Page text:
“Where’s the tingle?” might be the grouse come the end of “Spinning Gold,” a drama about Neil Bogart, the music-business impresario who founded Casablanca Records. Nearly every music biopic has a moment in which the dawn of a hit song stirs us anew. And while the executives often get their minute, they aren’t the main attraction. Not so with this movie, which was written and directed by Timothy Scott Bogart, a son of Neil Bogart. (The elder Bogart died of cancer in 1982, at 39.)
Born and raised in Brooklyn, Neil Bogart started out singing pop, then landed a succession of indie-recording-company positions before opening Casablanca in 1973. The Broadway actor Jeremy Jordan has Bogart’s cadence down as he recounts his life to an unseen listener. Everything “is true,” he promises. “Even the parts that aren’t.” The movie begins with Bogart visiting a church to convince the gospel great Edwin Hawkins that “Oh Happy Day” can be a hit. A choir claps and sways.
That start reawakens bristling thoughts about white executives and Black talent. The film includes Bogart beneficiaries such as Bill Withers, Donna Summer and the Afrofuturist progenitor George Clinton. The Motown expats Gladys Knight and the Isley Brothers signed with him. It also focuses on Casablanca’s first act, Kiss. But Bogart’s creative affinity for artists, for his collaborators, gets muffled by the spin of the movie, which tries to make him a singular legend.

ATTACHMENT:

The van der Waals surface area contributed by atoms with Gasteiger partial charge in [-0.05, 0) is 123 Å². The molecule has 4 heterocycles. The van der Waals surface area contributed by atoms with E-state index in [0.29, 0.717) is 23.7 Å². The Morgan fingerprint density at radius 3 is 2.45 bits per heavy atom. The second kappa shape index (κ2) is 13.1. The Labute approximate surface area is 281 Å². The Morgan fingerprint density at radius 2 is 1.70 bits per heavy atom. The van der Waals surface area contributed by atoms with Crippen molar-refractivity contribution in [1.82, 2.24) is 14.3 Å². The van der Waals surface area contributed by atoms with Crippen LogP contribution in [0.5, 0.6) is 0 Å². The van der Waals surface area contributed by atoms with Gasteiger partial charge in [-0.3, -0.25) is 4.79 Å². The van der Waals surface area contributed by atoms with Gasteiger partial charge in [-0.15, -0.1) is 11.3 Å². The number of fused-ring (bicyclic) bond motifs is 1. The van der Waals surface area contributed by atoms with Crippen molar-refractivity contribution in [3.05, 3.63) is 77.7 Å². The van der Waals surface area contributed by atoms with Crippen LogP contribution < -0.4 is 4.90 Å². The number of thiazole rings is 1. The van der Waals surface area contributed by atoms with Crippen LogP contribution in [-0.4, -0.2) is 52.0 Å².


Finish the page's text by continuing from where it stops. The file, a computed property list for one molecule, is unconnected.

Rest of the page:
With filial care but a flawed script, the filmmaker delves into what drove Bogart, the man, more than Bogart, the artist: his father’s gambling, his marriage to his first wife, Beth (Michelle Monaghan), and his love affair with Joyce Biawitz (Lyndsy Fonseca), a Kiss co-manager and Bogart’s future spouse.
As for that tingle? It arrives not in a studio but on a parked tour bus as Bogart and a sulking, smart Gene Simmons (Casey Likes) talk — just two culture-altering, self-described Jewish boys from New York.